“Agri-product storage is part of marketing strategy, not just infrastructure”
Dr. Basanta K. Sahu, Faculty, IIFT, argues that foodgrain storage should be more in the purview of the private sector, while the government should continue to play the key role and remain committed to ensuring food security. Moreover, he feels that policy must not ignore institutions and traditional means of storage at sub-nation, community and household level, which have worked well even before centralized public storage came into existence.
India is one of the few countries that produces many agri-products in huge quantities (one of the largest producers in the world – either ranked 1st or second). However, for a more productive and remunerative agriculture economy, it is important to ensure higher value addition, for which proper post-harvest and storage capacities to ensure minimum wastage are essential.
Unfortunately, storage and warehousing continue to be among the major constraints in Indian agriculture. From a policy prospective, storage is often taken as an infrastructure issue, but it is largely a marketing strategy where the private sector’s role is very important. Agri-market functioning, market volatility and market clearing prices considerable depend on the nature, size and options of storage capacity available. Agri-commodities’ prices will be stable, when there is very good stock in your storage and good and dependable storage facilities are available and affordable. It has implications on food price rise, inflation and volatility issues.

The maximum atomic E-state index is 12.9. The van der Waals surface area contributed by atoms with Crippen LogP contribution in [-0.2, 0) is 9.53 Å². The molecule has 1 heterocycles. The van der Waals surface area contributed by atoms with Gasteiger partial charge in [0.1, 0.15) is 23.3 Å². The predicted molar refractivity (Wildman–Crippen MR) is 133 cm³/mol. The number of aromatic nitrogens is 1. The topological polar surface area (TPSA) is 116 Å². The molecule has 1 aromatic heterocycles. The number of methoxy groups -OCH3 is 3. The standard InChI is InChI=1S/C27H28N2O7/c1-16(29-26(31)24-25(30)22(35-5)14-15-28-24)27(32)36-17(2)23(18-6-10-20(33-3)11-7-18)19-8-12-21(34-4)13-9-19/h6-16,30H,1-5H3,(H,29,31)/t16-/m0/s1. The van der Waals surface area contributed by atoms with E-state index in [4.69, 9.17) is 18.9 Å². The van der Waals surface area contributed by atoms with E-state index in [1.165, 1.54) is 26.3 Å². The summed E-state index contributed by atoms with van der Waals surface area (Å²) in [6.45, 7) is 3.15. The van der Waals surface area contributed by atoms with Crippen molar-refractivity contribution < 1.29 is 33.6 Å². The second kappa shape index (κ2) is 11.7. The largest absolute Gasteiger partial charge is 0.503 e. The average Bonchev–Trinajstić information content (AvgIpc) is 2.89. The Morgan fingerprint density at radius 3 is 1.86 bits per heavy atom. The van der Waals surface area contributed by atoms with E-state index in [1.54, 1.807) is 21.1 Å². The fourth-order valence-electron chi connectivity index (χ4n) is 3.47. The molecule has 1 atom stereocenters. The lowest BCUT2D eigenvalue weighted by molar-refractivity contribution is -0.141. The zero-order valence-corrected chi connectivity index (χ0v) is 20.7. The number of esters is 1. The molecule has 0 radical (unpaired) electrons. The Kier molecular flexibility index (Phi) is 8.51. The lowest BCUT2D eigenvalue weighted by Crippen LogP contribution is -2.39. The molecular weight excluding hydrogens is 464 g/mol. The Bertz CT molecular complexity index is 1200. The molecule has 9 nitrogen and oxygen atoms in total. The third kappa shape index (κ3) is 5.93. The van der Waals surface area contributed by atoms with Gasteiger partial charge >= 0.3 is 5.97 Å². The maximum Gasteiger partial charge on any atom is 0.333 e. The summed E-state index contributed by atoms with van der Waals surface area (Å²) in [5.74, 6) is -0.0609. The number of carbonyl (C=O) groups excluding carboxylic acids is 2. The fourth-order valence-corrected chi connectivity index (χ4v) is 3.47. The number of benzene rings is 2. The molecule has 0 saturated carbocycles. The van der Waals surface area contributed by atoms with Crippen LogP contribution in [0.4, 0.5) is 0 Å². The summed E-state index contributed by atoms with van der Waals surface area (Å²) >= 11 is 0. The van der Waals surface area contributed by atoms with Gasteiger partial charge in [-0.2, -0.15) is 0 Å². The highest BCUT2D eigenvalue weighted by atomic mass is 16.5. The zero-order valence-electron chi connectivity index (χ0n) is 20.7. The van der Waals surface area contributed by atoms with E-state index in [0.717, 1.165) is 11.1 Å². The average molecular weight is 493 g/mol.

The basic question is who should be taking responsibility for storage – government, private sector, farmers or someone else? If you look at the past, before the Food Corporation of India or Central Warehousing Corporation came into the picture during the 1960s, there was no centralized institutional storage facility. How was it happening then?
Local people, i.e. farmers, shopkeepers, agents and others had to follow their own arrangements to store agri-commodities for self-uses and commercial purposes. Local and regional-level foodgrain storage methods are still in practice and well documented. In many areas, people know foodgrain management better – which commodity requires what kind of storage, cost implications, duration of storage, etc. Though some of them are efficient and their timing also matches harvesting, procurement and selling cycles, the size and scale of operations are very small and not economical.
During the five years plan period more policy focus was given on food production and centralized foodgrain storage to ensure food security and improve distribution. India has created a big buffer stock of storage – whether it is Central Warehousing Corporation or Food Corporation of India – but this approach has not proved to be very efficient for multiple reasons. However, in our public policy interventions into storage, we have ignored that.
Firstly, when FCI was set up in 1965, the objective was to store enough foodgrains to meet our huge food deficit and strengthen food distribution through public distribution system in the country. Other food policy objectives were effective price support operations for safeguarding the interests of the farmers. But even after India had attained higher degrees of self-sufficiency in food production, our approach towards storage of grains has not changed much.